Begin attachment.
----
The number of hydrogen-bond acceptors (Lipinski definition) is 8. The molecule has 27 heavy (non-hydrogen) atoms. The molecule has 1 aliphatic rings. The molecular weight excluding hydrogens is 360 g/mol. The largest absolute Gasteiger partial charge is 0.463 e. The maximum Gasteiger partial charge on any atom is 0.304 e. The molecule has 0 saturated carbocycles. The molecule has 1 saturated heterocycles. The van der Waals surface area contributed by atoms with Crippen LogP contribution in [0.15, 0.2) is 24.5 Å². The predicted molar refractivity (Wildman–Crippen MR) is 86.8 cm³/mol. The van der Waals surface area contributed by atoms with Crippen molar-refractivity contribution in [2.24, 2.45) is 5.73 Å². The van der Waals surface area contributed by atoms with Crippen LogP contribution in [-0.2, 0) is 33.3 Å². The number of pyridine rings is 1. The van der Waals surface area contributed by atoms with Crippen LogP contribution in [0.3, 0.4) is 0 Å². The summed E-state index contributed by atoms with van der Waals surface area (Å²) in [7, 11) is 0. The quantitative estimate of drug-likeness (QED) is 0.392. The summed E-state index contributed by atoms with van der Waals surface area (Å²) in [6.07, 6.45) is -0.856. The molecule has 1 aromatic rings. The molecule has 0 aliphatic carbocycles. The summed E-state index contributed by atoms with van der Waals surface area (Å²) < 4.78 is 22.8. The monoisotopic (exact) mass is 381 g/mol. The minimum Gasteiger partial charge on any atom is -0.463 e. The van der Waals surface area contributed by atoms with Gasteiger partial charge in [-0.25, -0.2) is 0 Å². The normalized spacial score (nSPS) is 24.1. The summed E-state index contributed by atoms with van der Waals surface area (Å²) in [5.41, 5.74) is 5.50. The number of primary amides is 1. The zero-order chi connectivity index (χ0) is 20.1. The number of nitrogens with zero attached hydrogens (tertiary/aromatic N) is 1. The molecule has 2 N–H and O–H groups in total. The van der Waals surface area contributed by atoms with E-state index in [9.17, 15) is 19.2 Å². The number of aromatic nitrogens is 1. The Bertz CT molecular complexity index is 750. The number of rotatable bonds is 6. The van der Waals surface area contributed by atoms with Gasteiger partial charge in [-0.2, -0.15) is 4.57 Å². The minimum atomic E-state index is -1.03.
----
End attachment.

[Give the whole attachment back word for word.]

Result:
The number of hydrogen-bond acceptors (Lipinski definition) is 8. The molecule has 27 heavy (non-hydrogen) atoms. The molecule has 1 aliphatic rings. The molecular weight excluding hydrogens is 360 g/mol. The largest absolute Gasteiger partial charge is 0.463 e. The maximum Gasteiger partial charge on any atom is 0.304 e. The molecule has 0 saturated carbocycles. The molecule has 1 saturated heterocycles. The van der Waals surface area contributed by atoms with Crippen LogP contribution in [0.15, 0.2) is 24.5 Å². The predicted molar refractivity (Wildman–Crippen MR) is 86.8 cm³/mol. The van der Waals surface area contributed by atoms with Crippen molar-refractivity contribution in [2.24, 2.45) is 5.73 Å². The van der Waals surface area contributed by atoms with Crippen LogP contribution in [-0.2, 0) is 33.3 Å². The number of pyridine rings is 1. The van der Waals surface area contributed by atoms with Crippen LogP contribution in [0.3, 0.4) is 0 Å². The summed E-state index contributed by atoms with van der Waals surface area (Å²) in [7, 11) is 0. The quantitative estimate of drug-likeness (QED) is 0.392. The summed E-state index contributed by atoms with van der Waals surface area (Å²) in [6.07, 6.45) is -0.856. The molecule has 1 aromatic rings. The molecule has 0 aliphatic carbocycles. The summed E-state index contributed by atoms with van der Waals surface area (Å²) < 4.78 is 22.8. The monoisotopic (exact) mass is 381 g/mol. The minimum Gasteiger partial charge on any atom is -0.463 e. The van der Waals surface area contributed by atoms with Gasteiger partial charge in [-0.25, -0.2) is 0 Å². The normalized spacial score (nSPS) is 24.1. The summed E-state index contributed by atoms with van der Waals surface area (Å²) in [5.41, 5.74) is 5.50. The number of primary amides is 1. The zero-order chi connectivity index (χ0) is 20.1. The number of nitrogens with zero attached hydrogens (tertiary/aromatic N) is 1. The molecule has 2 N–H and O–H groups in total. The van der Waals surface area contributed by atoms with E-state index in [9.17, 15) is 19.2 Å². The number of aromatic nitrogens is 1. The Bertz CT molecular complexity index is 750. The number of rotatable bonds is 6. The van der Waals surface area contributed by atoms with Gasteiger partial charge in [-0.2, -0.15) is 4.57 Å². The minimum atomic E-state index is -1.03.